Lawmakers work to reenergize Ohio
“During this economic crisis, with everything at stake, Ohio cannot afford another second of inaction on the part of House leadership,” Baker said. “As the ranking minority member of the House Economic Development Committee, I have become increasingly frustrated by the Democrat leadership’s unwillingness or inability to lead. Therefore, House Republicans worked tirelessly over summer recess to create a collection of economic proposals that could potentially turn the economy around.”
The press conference, in conjunction with four other conferences across the state, was conducted to address the failure of the Democrat-controlled Economic Development Committee to conduct regular, productive hearings on the economic condition of Ohio.
“The Republican caucus is focused on what Ohioans care about the most – jobs and economic development,” Batchelder said. “While Democrats have not given priority to the creation of jobs, we have been working on solutions for Ohio’s economy.”
“So far, the Democrats have not shown that they are willing to make any important decisions regarding economic development within our state,” Hall said. “How many more businesses and young people need to flee the state before the Democrats decide they need to act?”
Frustrated with inaction on the part of Governor Strickland and the Economic Development Committee, Republican members engaged in discussions with the local business community for ideas to revamp Ohio's economy. Based on their findings from market research and conversations with constituents, the House Republicans created a package of proposals that were announced at the press conferences and will be introduced in the coming weeks.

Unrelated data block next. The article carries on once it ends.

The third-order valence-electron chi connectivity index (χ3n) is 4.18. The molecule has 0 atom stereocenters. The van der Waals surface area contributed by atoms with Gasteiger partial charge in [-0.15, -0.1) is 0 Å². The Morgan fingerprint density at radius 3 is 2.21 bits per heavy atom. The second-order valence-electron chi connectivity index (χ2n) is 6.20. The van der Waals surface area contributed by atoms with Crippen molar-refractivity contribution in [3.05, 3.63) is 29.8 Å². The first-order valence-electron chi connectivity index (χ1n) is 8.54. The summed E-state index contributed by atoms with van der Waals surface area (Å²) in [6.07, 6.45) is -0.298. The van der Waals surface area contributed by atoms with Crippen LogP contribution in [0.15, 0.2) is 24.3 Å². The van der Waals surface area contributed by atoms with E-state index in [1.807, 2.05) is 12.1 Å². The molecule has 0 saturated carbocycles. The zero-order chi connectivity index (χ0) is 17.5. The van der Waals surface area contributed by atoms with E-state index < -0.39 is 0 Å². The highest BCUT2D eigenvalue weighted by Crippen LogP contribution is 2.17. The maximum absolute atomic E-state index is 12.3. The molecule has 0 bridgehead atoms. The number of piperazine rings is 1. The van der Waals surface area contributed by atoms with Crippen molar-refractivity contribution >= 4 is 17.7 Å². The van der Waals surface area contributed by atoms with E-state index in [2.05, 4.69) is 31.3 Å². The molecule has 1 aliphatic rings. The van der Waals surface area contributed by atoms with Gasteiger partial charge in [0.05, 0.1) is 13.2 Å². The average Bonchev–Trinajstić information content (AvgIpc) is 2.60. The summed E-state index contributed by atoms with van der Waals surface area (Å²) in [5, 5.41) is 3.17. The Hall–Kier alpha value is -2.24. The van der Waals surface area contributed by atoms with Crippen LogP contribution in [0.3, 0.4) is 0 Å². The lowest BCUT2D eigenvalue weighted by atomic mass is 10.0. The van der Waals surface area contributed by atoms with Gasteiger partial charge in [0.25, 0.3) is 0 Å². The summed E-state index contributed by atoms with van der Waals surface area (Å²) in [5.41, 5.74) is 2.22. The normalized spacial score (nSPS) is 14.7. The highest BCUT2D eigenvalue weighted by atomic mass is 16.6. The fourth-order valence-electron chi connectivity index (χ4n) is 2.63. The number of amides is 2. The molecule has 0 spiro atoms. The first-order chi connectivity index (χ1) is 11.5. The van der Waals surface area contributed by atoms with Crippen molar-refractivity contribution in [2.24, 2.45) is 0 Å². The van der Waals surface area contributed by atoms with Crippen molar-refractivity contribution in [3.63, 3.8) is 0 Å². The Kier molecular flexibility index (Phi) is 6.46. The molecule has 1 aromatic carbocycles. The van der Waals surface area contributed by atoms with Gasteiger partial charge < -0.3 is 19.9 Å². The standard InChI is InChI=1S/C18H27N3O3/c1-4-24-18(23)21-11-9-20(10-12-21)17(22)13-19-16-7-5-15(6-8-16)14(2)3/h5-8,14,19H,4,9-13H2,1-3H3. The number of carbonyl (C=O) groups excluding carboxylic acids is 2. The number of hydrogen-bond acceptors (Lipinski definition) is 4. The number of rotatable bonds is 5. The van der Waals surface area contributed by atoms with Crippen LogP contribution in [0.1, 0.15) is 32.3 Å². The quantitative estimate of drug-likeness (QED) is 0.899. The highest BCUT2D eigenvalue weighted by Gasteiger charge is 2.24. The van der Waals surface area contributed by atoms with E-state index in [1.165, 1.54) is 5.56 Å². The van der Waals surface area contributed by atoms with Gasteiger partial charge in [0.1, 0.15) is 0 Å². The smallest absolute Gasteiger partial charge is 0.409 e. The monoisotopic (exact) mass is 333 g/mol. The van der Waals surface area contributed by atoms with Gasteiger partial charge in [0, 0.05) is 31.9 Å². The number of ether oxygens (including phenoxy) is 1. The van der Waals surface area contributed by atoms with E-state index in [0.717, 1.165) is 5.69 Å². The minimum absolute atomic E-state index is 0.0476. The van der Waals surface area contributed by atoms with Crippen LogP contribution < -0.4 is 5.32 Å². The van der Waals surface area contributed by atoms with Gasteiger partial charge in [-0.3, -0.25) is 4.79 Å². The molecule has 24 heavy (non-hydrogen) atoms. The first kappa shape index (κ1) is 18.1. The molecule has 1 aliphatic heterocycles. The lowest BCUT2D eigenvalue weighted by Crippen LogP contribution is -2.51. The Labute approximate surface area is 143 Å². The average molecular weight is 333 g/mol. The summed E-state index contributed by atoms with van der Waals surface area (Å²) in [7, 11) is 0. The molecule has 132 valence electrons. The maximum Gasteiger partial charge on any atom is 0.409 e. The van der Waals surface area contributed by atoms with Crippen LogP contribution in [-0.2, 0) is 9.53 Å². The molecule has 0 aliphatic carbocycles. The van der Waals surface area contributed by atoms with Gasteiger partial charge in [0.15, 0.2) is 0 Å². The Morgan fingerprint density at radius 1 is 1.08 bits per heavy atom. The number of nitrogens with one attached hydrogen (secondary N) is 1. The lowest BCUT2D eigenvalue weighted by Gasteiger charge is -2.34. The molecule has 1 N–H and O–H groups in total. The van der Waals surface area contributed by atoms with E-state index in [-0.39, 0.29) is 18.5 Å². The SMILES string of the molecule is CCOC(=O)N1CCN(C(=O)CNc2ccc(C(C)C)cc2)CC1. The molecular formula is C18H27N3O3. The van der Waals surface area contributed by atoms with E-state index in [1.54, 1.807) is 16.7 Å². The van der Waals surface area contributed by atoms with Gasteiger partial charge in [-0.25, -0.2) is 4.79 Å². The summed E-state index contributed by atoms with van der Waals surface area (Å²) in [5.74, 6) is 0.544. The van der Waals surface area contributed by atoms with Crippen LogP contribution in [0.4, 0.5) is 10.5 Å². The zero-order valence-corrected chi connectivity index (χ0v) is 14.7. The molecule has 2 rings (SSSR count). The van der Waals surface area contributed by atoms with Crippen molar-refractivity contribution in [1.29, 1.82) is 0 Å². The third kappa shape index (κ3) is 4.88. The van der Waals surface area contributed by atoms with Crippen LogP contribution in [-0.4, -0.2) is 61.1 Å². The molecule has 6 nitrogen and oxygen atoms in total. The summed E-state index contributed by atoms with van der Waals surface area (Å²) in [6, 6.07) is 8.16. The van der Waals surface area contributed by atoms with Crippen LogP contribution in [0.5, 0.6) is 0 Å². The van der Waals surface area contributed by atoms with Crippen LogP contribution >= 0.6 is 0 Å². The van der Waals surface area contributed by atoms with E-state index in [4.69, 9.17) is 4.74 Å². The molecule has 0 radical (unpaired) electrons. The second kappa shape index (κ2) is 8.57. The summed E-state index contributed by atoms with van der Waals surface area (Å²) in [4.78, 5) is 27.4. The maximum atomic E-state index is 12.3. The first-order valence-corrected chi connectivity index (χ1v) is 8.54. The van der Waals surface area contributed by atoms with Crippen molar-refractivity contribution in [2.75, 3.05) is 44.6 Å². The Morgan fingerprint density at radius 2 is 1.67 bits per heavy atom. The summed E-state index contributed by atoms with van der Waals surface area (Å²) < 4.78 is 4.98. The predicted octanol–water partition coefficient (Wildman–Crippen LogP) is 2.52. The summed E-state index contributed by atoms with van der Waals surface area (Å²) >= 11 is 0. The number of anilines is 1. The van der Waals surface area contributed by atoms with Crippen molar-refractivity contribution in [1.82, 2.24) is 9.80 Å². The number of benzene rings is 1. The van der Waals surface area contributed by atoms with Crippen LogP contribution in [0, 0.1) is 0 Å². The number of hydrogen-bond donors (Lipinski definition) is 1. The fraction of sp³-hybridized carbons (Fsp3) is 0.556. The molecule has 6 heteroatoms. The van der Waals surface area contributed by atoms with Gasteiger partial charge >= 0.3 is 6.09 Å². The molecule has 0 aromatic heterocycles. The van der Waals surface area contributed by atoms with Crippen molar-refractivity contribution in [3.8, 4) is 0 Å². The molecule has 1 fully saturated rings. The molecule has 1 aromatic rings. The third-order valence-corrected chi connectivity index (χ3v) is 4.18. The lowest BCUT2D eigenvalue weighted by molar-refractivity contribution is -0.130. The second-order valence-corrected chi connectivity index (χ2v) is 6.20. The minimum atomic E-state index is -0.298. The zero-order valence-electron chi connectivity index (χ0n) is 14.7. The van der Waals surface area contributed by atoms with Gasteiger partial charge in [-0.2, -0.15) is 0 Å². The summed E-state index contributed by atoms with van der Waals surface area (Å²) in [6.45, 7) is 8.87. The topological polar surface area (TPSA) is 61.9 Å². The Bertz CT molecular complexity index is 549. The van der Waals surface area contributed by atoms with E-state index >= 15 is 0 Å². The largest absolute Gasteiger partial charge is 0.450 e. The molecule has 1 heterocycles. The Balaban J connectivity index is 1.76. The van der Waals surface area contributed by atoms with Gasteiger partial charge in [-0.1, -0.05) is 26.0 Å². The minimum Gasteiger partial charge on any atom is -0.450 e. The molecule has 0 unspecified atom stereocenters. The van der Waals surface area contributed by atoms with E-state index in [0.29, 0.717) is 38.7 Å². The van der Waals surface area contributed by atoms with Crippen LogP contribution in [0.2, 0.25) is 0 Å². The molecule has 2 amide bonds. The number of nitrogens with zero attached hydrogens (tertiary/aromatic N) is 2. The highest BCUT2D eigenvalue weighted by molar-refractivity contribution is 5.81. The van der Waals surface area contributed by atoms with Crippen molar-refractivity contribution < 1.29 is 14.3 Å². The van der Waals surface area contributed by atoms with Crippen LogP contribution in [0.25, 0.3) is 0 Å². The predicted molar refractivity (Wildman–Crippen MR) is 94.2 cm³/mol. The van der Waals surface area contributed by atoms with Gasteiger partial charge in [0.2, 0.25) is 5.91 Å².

“In presenting a package of economic proposals, our goal is to spark an honest, constructive debate about the best course of action for Ohio’s future,” Amstutz said. “House Republicans have a specific plan in place to bring about economic recovery, but since the onset of this General Assembly our voices have been silenced, regardless of how practical our ideas were.”
Among these ten bills are proposals to offer employer tax credits to hire unemployed Ohioans and to grant income tax credits for college graduates who remain in Ohio. Altogether, these bills are designed to provide resources to small businesses, offer incentives for businesses and young people to remain in Ohio, and track Ohio's progress in rebuilding its economy.
“This recession is affecting all Ohioans, both Republican and Democrats,” Snitchler said. “We need to all work together to provide a solid foundation for Ohio’s economic future. We encourage lawmakers at all levels of government to consider our proposals and use them as they wish—changing the course of Ohio is what is important, not receiving credit or praise.”
The House Economic Development Committee has only met four times since the commencement of the 128th General Assembly and has yet to pass a single bill. The only item to pass out of committee was an ineffectual House Resolution that created the Compact With Ohio Cities Task Force, which focuses on local municipalities rather than the economic health of the entire state."Ohioans have entrusted us to make difficult decisions during difficult times, and we have an obligation to uphold our commitment,” Boose said. “This is not the time to coast. This is not the time to sit back with our fingers crossed. Ohio needs action, and if the Democrats won’t step up to the plate then we will.”